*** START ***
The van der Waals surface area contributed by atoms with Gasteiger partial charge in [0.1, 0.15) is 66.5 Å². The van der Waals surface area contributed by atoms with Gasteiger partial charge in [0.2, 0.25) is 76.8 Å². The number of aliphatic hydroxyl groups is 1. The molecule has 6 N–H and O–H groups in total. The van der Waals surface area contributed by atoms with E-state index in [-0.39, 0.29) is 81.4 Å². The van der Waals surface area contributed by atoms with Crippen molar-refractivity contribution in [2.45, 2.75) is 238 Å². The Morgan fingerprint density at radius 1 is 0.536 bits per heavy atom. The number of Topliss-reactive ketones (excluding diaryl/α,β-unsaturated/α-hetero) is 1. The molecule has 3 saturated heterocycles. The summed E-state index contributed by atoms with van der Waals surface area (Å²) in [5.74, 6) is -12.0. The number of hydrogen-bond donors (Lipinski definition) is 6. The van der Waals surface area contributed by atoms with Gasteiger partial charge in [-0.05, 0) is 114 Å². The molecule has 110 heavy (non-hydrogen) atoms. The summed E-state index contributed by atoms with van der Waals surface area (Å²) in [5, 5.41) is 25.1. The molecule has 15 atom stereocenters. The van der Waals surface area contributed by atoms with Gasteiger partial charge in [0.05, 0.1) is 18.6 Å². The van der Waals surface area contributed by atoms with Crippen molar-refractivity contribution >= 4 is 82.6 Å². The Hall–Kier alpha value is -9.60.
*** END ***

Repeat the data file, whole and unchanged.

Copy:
The van der Waals surface area contributed by atoms with Gasteiger partial charge in [0.1, 0.15) is 66.5 Å². The van der Waals surface area contributed by atoms with Gasteiger partial charge in [0.2, 0.25) is 76.8 Å². The number of aliphatic hydroxyl groups is 1. The molecule has 6 N–H and O–H groups in total. The van der Waals surface area contributed by atoms with E-state index in [-0.39, 0.29) is 81.4 Å². The van der Waals surface area contributed by atoms with Crippen molar-refractivity contribution in [2.45, 2.75) is 238 Å². The Morgan fingerprint density at radius 1 is 0.536 bits per heavy atom. The number of Topliss-reactive ketones (excluding diaryl/α,β-unsaturated/α-hetero) is 1. The molecule has 3 saturated heterocycles. The summed E-state index contributed by atoms with van der Waals surface area (Å²) in [5.74, 6) is -12.0. The number of hydrogen-bond donors (Lipinski definition) is 6. The van der Waals surface area contributed by atoms with Gasteiger partial charge in [-0.05, 0) is 114 Å². The molecule has 110 heavy (non-hydrogen) atoms. The summed E-state index contributed by atoms with van der Waals surface area (Å²) in [5, 5.41) is 25.1. The molecule has 15 atom stereocenters. The van der Waals surface area contributed by atoms with Gasteiger partial charge in [0.05, 0.1) is 18.6 Å². The van der Waals surface area contributed by atoms with Crippen molar-refractivity contribution >= 4 is 82.6 Å². The Hall–Kier alpha value is -9.60.